Flying Roller Kites

Ours are DIY, in Three Sizes!

Making small roller kites from bamboo BBQ skewers and plastic bags is really dirt cheap. The dowel for making larger rollers does cost a few dollars, but still still works out to be very economical compared to buying a quality kite from a shop. I have nothing against such retail rollers, but going the DIY route certainly has its rewards! Read on below to find out a little more about our three roller designs which you can make for yourself.

Our little 1-Skewer Roller design requires a tail, but is then a good light-to-moderate-wind flyer. We made just one prototype of this design, in clear plastic, and it was reliable after trimming it to fly straight.

Next up in size comes the 2-Skewer Roller, which does well in light winds without requiring a tail. However, on the first outing with the prototype, I had to resort to putting a slight bend in the vertical spar to correct a tendency to turn! Skewers straight from the supermarket packet are rarely perfectly straight. The kite has flown very well ever since that day.

Finally, we started making larger kites like the Dowel Roller. This kite can cope with a reasonable wind range, from light to almost fresh. Getting it stable was something of a saga, until a small amount of weight at the extreme tail end finally did the trick! Ever since, this kite has been a pleasure to fly, as you will see from the flight reports on it.

Down below is a photo or two and a video of all the MBK Roller kites. This illustrates the end result, in case you decide to use our instructions to make one of these kites.


The BIG MBK E-book Bundle!

On this site, there's more kite-making info than you can poke a stick at :-)

Want to know the most convenient way of using it all?

The Big MBK E-book Bundle is a collection of downloads  printable PDF files which provide step-by-step instructions for many kites large and small.

Every kite in every MBK series.


1-Skewer Roller Kite

The original 1-Skewer Roller kite in flight.Original 1-Skewer Roller

This dinky little number is called the 1-Skewer Roller. It's the smallest of all our roller kites. Technically, it's a magnum-scale miniature! Each spar is a 29 cm (11 1/2 in.) bamboo BBQ skewer.

The original was made from clear freezer-bag plastic, which made it almost impossible to see against a gray sky. It's a good reliable flyer in light-to-moderate winds. It just has a simple two-leg bridle. Newly made, the kite is likely to turn slightly in one direction or the other. One way to correct this is to pull one of the upper sail ties through a little, to slacken off one of the sail corners.

If the kite turns to the left, you slacken off the right sail corner to compensate. When you get it right, the kite will soar straight up from then on.



The MBK 1-Skewer Roller kite in flight.MBK 1-Skewer Roller

We flew this tiny roller on 50 meters (150 feet) of 20-pound line. It doesn't need that strength, but we also flew our 2-Skewer kites on the same line.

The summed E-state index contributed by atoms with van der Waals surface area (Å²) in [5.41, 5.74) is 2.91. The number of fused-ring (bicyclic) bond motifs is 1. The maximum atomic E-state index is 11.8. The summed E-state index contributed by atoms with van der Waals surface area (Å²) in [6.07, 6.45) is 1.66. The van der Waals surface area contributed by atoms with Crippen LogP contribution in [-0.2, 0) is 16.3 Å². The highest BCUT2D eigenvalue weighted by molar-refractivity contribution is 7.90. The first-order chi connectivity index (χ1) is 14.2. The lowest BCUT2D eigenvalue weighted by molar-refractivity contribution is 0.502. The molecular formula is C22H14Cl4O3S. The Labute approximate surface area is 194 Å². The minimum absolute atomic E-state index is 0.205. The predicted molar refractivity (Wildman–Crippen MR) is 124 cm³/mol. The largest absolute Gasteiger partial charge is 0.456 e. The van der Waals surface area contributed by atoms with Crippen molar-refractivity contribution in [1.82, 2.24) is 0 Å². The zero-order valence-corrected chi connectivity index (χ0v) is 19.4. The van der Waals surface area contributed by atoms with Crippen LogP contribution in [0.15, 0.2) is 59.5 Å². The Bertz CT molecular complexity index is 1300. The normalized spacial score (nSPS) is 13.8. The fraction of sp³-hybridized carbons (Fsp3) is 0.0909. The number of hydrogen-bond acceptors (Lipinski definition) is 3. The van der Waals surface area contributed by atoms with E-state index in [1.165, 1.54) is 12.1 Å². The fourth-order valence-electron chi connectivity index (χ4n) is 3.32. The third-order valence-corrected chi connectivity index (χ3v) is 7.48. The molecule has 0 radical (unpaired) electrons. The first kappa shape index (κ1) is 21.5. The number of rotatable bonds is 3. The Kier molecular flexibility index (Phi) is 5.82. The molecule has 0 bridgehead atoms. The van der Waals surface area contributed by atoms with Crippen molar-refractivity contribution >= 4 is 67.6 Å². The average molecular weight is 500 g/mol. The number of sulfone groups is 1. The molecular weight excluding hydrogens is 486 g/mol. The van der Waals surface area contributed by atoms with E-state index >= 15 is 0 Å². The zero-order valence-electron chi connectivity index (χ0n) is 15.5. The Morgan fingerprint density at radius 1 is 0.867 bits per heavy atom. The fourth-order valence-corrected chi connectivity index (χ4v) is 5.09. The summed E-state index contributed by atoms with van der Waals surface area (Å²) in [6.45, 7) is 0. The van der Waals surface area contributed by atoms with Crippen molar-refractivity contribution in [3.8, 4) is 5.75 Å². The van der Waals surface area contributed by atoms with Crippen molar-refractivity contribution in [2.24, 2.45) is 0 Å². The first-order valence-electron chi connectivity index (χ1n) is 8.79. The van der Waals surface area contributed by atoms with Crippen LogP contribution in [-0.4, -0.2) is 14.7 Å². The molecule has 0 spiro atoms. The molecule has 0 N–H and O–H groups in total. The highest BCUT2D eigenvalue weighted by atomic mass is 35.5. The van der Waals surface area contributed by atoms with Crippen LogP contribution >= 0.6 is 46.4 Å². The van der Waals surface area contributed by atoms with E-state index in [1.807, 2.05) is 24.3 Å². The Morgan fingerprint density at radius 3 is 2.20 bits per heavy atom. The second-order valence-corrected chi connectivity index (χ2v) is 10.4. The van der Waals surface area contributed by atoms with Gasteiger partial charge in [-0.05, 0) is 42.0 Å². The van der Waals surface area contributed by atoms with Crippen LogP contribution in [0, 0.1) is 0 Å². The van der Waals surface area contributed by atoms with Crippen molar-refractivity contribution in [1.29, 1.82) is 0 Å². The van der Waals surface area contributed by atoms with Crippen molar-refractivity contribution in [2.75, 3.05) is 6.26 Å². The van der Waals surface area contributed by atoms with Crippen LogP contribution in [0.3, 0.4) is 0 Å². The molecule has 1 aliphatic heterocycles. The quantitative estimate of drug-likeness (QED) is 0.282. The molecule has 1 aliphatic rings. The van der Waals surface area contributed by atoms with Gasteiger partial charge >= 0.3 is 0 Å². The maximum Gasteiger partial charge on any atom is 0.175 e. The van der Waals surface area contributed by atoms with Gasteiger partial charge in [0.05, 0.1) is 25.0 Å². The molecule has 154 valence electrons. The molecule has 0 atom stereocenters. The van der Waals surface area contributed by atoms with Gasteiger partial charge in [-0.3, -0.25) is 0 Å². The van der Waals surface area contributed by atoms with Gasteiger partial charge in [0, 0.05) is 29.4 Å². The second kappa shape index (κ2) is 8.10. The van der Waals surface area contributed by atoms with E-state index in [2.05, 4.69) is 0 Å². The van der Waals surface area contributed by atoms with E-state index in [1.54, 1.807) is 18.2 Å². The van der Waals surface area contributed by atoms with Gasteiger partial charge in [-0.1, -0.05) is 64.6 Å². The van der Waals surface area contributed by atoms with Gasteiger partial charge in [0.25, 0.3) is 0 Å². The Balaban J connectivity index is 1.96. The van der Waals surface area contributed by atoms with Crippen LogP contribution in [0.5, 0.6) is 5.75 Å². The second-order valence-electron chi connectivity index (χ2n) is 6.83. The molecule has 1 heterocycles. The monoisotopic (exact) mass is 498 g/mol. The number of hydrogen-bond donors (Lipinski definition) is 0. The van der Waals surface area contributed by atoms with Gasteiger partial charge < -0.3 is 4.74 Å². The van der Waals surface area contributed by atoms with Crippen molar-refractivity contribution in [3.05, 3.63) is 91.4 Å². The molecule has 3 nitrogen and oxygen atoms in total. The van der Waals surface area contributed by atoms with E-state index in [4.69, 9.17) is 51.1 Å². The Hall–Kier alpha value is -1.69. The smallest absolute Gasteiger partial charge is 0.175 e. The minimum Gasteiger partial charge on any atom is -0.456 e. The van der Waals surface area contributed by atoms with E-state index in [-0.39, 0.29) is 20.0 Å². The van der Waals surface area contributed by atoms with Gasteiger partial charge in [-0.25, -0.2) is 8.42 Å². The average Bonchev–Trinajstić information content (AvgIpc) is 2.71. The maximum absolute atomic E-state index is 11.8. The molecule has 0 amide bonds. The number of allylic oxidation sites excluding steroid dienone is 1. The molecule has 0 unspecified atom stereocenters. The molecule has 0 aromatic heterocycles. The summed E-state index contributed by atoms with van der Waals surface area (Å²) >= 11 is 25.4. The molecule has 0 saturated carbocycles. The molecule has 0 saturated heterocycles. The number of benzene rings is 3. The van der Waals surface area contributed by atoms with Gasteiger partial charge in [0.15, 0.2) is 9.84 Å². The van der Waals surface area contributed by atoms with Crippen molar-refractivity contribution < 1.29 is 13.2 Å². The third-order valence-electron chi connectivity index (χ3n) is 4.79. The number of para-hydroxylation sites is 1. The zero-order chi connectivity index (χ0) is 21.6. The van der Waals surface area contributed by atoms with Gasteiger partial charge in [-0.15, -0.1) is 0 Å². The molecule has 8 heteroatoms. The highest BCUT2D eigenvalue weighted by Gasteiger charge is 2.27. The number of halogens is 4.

The clear plastic roller was eventually replaced with a slightly redesigned version in light-orange plastic. It still required a fair length of tail, so we used a long ribbon of black garbage-bag plastic to contrast with the orange sail.

This color combination is much more visible, even against gray cloud.

Here's a video of the MBK 1-Skewer Roller in the air, soaring around in an ample breeze:



2-Skewer Roller Kite

The MBK 2-Skewer Roller kite in flight.MBK 2-Skewer Roller

The 2-Skewer Roller is, as the name suggests, exactly twice as tall as the 1-Skewer design. This gives it four times the sail area with not much more than double the weight. Hence, it's pretty good in light winds. The kite pictured is the original referred to earlier, which needed that on-field tweak to the vertical spar.

The kite looked pretty good and even when viewed from the top or bottom. However, looking straight down the vertical spar uncovered the problem; both skewers had just a slight curve down their length, which effectively steered the kite to one side.

By putting a kink in the middle in the opposite direction, the turning tendency was eliminated. Yay! I still remember the relief when the kite suddenly started to fly perfectly straight in climbs. There was no need to touch those upper sail tethers either.

The video below was taken when the breeze turned out to be too light for another kite. It was no problem though, for the bamboo skewers and very light plastic sheet of the roller!



Dowel Roller Kite

The MBK Dowel Roller kite in flight.MBK Dowel Roller

Now for the largest of the MBK Roller kites. This one was designed from the start to be tailless. The Dowel Roller is an attractive kite that is a reliable flyer over a good wind range. The line angles in smooth constant wind are modest, much like a diamond or barn door.

Size? It's about twice as tall as the 2-Skewer Roller, so that's about four times the sail area. Compared to the 1-Skewer version, the Dowel Roller has about 16 times as much sail area!

The video below shows the MBK Dowel Roller on a very short line. The kite is handling the light breeze coming through some trees upwind pretty well, just managing to stay clear of the ground. This was done just to get a crisp closeup inflight video. The kite is usually flown a few hundred feet higher up :-)


That's about it for this page on our roller kites—in three convenient sizes!

I hope you enjoyed the pics and the info.



As mentioned earlier, there's more kite making on this site than you can poke a stick at :-)

Want to know the most convenient way of using it all?

The Big MBK E-book Bundle is a collection of downloads — printable PDF files which provide step-by-step instructions for many kites large and small.

Every kite in every MBK series.